Photo journalist Franck Fife (AFP/ Getty Images) captures the peloton during Wednesday's Stage 4 of the Tour de France as it sweeps into northern France from Belgium. I've been enjoying the Tour's developments thus far and blogging daily updates at The Tour de France for the Rest of Us.
Here's what's interesting to me about it...so far:
1. Five days...four lead changes. Belgian Tom Boonen is the first to keep the Yellow Jersey for more than a day.
2. Three Americans are poised as favorites, not just possible contenders, to win the race. George Hincapie is just 5 seconds behind Boonen. Floyd Landis is down just 7 seconds. Levi Leipheimer is well within striking distance. All three are former Armstrong teammates now leading their respective teams.
3. Alejandro Valverde, the race favorite after the big three--Ivan Basso, Jan Ullrich, and Francisco Mancebo--were pulled out of the race by their teams on doping allegations, crashed and broke his collarbone in Stage 3. Valverde's misfortune is also the Americans' opportunity.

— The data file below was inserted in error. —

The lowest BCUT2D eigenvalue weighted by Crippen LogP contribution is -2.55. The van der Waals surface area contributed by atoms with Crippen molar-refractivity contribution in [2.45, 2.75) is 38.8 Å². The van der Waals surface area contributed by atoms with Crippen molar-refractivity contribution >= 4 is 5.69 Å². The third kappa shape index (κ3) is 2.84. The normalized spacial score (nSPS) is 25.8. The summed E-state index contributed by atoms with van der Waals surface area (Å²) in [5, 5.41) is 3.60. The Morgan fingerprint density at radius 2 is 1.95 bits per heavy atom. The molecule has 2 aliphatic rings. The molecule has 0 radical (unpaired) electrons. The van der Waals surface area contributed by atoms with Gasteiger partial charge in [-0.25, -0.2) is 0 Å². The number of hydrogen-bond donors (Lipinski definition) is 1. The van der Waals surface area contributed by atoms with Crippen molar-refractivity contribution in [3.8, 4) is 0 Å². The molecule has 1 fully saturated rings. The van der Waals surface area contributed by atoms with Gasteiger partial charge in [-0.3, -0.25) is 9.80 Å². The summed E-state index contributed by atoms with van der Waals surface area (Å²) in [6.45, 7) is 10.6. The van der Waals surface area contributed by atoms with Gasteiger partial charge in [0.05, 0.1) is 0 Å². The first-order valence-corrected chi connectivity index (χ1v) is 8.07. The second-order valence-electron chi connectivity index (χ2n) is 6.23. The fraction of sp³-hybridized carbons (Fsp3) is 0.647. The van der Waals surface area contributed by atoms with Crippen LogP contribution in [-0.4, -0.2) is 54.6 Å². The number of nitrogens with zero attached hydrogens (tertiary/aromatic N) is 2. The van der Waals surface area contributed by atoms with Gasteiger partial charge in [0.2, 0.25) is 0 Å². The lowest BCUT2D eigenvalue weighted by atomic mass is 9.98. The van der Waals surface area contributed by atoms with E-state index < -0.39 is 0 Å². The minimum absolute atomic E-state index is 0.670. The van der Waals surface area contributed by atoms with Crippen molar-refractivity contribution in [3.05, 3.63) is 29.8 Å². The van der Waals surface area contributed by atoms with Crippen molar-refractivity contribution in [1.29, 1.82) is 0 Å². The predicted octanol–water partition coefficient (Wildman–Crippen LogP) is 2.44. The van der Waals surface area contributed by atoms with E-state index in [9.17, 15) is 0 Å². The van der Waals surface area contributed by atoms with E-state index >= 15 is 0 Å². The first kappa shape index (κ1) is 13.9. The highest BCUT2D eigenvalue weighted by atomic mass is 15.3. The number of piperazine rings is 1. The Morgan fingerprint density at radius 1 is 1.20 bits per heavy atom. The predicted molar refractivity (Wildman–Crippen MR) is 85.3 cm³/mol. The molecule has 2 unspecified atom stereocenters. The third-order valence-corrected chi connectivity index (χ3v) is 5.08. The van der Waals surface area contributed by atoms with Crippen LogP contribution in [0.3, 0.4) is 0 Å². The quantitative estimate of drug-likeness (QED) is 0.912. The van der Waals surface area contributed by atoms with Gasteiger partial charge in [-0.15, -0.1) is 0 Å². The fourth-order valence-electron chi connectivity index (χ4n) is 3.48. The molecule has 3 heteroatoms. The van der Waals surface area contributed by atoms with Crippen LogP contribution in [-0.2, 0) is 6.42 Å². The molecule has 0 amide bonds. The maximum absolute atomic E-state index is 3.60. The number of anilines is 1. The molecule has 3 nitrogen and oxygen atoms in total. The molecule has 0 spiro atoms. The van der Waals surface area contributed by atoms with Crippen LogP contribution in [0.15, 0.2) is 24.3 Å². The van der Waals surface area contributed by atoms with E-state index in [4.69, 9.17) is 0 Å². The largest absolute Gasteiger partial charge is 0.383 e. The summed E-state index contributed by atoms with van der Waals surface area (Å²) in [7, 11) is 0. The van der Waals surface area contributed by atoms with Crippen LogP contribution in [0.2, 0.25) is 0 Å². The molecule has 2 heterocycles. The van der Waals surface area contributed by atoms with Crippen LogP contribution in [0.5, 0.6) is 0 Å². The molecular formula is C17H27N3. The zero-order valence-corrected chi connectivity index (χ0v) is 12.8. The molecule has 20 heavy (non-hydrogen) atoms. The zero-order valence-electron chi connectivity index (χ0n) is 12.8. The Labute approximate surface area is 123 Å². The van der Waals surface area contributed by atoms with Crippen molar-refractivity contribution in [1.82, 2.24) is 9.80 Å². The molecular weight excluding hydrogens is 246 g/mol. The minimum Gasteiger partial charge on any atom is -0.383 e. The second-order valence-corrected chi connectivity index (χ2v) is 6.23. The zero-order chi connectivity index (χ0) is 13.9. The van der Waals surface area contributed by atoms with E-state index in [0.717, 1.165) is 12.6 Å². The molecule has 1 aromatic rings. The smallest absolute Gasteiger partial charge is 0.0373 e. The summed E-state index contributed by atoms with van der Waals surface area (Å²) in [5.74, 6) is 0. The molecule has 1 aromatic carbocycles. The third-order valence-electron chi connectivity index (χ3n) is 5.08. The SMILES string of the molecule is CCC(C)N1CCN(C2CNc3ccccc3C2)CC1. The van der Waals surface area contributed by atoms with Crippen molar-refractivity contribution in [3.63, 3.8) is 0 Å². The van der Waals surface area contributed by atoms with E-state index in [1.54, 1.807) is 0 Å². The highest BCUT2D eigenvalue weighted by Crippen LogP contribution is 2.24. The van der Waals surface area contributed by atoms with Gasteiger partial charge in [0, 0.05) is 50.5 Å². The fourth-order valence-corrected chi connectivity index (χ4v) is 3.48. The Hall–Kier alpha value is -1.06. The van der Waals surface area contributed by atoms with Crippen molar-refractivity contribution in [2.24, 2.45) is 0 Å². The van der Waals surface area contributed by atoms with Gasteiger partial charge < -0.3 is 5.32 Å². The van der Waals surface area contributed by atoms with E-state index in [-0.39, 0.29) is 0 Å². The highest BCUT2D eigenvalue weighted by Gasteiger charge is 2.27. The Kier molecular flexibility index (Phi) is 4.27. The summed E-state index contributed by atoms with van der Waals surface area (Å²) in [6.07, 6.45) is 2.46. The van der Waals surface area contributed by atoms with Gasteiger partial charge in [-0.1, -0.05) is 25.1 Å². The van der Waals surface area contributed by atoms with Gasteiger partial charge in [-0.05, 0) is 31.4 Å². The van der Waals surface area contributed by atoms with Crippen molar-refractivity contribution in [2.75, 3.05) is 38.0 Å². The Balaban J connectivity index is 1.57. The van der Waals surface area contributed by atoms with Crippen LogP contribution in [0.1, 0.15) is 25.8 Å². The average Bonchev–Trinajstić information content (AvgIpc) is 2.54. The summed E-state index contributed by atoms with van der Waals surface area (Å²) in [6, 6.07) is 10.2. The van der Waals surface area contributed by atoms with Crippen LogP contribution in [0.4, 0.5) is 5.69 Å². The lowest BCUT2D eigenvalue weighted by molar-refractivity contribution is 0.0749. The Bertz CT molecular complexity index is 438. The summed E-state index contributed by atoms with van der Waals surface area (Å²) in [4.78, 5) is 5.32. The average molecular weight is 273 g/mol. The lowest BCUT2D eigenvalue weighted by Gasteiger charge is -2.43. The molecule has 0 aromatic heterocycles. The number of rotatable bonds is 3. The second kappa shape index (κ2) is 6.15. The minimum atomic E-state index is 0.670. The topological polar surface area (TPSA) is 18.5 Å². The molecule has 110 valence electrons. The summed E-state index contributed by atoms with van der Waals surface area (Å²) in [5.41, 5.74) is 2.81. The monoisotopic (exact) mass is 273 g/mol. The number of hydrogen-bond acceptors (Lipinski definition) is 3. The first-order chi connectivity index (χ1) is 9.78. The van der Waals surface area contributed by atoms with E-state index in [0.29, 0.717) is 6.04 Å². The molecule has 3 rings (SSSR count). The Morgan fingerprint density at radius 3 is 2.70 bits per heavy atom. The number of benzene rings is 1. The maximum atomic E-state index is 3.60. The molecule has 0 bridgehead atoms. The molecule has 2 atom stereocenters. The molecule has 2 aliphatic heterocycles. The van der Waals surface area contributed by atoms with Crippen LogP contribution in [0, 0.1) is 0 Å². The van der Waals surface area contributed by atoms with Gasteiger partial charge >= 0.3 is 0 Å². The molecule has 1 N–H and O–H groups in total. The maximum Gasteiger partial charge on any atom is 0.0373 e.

4. Australian sprint specialist Robbie McEwen has won two stages thus far. He will surely fade in the mountains, but in the tradition of the Italian "Lion King" Mario Cippolini, sprinters like McEwen, Boonen, Stuart O'Grady, and Eric Zabel provide most of the excitement in the first week of the Tour. Their hard-charging bunch sprints in the last kilometers of a stage are deathly-dangerous, contentious, and just plain awe-inspiring to watch.
5. The race is not diminished without the riders barred on suspicion of doping. Would it be better if Basso, Ullrich, etc. were riding? Who knows? But no one is dominating, or looks like they will dominate, this year's race. So, it's quite interesting. There was some discussion among pundits about an asterisk after this year's race results. Perhaps the asterisk will go by the names of the riders who took the risk of questionable or unfair drug and blood manipulation--not on the race itself.